One of the things I like best about Judith Weir’s music is that there’s only music in it: no dogma, no extraneous rhetorical gestures, no showy displays of compositional chops . . . you know what I mean: she’s pared it down to the essential, purely musical statement and that’s aplenty. I’m reminded of Sibelius’ claim to be providing pure spring water; Weir is in the same business. The sixty-year-old composer, raised in England but of Scottish origin, was recently made Master of the Queen’s Music—the musical equivalent of Poet Laureate—the first woman to hold that position, so this week’s Updoc—Friday at 8PM and noon next Tuesday, Niagara Falls time— celebrates her with three pieces: a piano concerto, a string quartet, and her wonderful orchestral composition The Welcome Arrival of Rain. The rest of the show falls in line with modern melodic mostly non-abrasive music like Orion and the Pleiades by Takemitsu, Zemlinsky’s Sinfonietta, and the papa-daddy of the idiom, Jeux by Claude Debusssy—cooling summer music, it seems to me; in any case the kind of thing I’ve wanted to listen to this week. Come by for a sip if you like.
The famous jazz version of Victor Young’s Delilah, love theme from CB DeMille’s wonderfully schlocky Samson and Delilah—Hedy Lamarr was a wiz with torpedo guidance systems but took forever to figure out the haircut gimmick—was by the Clifford Brown & Max Roach Quintet, but John Coltrane performed it in Copenhagen on November 20 1961 with his quartet plus Eric Dolphy, and Trane was in astonishing form on soprano that night, much in the style of The Promise, but longer and maybe more electrifying. This week’s Updoc—Friday at 8PM and noon next Tuesday, Radio City time—also anniversaries a towering Naima from Antibes in July, 1965. Otherwise the show hasn’t finished saying farewell to Charlie Haden, and there are tracks featuring Ornette Coleman, Shirley Horn, and Pat Metheny, plus two more ballads from the recently released album of duets with Keith Jarrett. The show opens with a change of pace: a brilliant CPE Bach piano sonata that seems situated midway between his dad’s music and that of Haydn, and closes with some new Willie Nelson and then a Charlie Haden vocal for which I should probably be arrested. If you have tears, prepare, you know, and please don’t call the cops.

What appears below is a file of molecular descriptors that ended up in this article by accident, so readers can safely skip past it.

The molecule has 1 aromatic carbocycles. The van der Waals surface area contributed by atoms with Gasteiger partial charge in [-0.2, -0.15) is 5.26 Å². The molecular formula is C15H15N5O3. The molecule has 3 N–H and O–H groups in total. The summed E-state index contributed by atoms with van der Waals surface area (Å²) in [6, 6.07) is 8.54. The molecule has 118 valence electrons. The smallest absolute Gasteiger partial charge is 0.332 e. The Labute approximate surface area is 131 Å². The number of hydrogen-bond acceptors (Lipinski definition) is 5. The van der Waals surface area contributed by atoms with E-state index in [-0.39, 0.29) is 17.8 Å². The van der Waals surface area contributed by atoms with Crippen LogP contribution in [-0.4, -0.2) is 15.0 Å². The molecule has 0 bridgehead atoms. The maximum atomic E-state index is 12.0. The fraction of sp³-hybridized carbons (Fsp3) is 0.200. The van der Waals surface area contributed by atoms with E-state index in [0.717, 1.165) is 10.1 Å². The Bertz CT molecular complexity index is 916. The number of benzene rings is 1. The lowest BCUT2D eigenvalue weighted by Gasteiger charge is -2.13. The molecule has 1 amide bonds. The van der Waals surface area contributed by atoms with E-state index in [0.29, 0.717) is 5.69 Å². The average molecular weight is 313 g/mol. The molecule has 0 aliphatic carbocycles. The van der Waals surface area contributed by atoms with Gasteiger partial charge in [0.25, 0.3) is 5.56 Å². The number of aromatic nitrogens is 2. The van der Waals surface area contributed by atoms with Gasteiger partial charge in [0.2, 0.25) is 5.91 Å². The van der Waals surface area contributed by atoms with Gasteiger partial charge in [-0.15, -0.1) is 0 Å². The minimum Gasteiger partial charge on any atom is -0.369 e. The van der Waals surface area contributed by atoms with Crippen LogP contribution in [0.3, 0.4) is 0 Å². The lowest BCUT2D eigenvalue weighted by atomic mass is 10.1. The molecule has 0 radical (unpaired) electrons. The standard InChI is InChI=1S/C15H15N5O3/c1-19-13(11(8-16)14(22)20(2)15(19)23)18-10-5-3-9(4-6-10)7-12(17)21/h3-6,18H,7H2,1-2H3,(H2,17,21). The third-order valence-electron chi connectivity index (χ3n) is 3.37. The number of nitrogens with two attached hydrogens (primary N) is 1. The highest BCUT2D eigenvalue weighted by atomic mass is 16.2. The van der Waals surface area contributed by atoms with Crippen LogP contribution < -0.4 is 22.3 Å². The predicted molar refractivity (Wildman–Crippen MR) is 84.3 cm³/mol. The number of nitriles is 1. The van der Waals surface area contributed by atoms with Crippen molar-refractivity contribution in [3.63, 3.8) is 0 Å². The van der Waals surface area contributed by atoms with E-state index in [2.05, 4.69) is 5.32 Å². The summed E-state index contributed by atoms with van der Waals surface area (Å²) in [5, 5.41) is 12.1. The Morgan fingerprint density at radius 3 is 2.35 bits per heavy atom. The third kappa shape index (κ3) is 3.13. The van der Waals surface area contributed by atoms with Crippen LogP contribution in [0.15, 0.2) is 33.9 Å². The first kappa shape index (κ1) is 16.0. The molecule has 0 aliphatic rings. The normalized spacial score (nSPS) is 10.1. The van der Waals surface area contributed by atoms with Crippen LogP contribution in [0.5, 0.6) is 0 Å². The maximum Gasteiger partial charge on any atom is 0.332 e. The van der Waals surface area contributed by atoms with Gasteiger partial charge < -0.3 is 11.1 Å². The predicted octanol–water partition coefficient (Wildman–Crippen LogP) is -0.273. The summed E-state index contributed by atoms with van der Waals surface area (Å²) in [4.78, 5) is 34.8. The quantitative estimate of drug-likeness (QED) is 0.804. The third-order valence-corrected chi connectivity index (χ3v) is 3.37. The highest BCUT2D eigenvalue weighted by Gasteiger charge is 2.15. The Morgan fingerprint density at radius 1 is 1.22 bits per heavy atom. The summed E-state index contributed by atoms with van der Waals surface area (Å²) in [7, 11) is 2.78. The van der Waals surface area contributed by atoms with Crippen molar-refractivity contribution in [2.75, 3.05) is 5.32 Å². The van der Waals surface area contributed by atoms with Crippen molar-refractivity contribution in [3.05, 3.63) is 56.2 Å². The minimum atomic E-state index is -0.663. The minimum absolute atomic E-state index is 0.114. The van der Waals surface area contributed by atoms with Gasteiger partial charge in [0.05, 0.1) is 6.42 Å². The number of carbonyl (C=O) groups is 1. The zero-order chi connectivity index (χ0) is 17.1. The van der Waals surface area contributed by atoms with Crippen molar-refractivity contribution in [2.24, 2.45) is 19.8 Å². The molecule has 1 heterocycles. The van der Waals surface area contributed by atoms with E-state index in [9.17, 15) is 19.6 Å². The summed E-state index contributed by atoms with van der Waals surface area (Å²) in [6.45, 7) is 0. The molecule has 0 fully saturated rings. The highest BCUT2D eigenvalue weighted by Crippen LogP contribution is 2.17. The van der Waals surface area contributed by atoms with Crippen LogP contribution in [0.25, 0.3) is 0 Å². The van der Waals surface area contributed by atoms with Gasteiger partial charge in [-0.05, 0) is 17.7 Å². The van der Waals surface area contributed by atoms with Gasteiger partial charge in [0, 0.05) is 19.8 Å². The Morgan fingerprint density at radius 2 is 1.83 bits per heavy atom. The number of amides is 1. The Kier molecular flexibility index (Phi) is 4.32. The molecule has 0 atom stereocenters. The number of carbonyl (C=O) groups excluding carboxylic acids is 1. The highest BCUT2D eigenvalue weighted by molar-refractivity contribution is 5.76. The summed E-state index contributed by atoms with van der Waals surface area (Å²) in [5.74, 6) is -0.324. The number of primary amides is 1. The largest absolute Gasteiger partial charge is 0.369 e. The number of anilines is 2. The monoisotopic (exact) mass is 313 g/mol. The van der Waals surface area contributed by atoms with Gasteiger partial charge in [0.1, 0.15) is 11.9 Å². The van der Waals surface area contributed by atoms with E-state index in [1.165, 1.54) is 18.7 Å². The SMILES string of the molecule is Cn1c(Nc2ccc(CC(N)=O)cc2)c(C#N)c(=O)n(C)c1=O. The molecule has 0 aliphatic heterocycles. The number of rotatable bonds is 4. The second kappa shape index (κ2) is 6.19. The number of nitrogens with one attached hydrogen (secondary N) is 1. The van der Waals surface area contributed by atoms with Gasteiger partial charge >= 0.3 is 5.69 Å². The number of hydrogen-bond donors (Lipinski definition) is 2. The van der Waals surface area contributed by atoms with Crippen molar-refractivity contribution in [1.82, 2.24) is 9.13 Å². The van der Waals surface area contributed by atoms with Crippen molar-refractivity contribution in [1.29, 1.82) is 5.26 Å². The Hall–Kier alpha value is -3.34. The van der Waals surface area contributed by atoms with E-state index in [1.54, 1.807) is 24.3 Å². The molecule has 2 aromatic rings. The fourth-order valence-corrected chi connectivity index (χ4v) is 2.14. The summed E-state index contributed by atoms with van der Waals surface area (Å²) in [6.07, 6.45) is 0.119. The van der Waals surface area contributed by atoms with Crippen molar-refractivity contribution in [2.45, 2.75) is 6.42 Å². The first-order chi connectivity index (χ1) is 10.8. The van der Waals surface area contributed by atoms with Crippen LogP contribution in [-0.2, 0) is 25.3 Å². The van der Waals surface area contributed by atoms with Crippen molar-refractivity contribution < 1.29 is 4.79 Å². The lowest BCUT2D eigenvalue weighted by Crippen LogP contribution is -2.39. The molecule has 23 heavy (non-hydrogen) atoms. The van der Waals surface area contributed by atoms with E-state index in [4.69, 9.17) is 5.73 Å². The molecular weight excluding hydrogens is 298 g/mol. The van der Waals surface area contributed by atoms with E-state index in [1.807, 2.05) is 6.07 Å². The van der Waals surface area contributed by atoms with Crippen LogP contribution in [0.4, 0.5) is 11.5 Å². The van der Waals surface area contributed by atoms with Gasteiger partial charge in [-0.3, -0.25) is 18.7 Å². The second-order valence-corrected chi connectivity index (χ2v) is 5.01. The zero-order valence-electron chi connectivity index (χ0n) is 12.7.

Mingus used to call him not Charlie or Haden but “Bass”—a heavy compliment, coming from him—though I can remember a time when people would look at you funny when you started raving about Charlie Haden as a great bassist. That pretty much ended with his first album of duets in 1976, but until then even some musicians were so infatuated with fast, supposedly hornlike bassplaying that they couldn’t get with what Haden was doing. The startling thing about those duets was not only that most of us had never heard such an intimate degree of listening before, but that Haden’s attention and his struggle for truthfulness of expression also pointed us back to life and suggested a way one might be able to live it. I first met him at around that time and his personal impact on me was as great as that of his music, which is why I’m such a lousy deejay on this week’s Updoc—8PM Friday and noon next Tuesday, Roundtrip Broadway Blues time. I just keep choking up and muttering “Charlie”, but most of the two-hour show is music, with an appropriate amount of Ornette Coleman, some duets with that petulant pianist, whatsisname, a few trips on the Escalator Over the Hill, and Charlie singing Shenandoah—he was born in Shenandoah Iowa and for all his jazz authenticity he never stopped being country—among other projects and highlights. He was one of the greats, and with him deep really did mean deep. Do drop in. It’s a long way down, and up.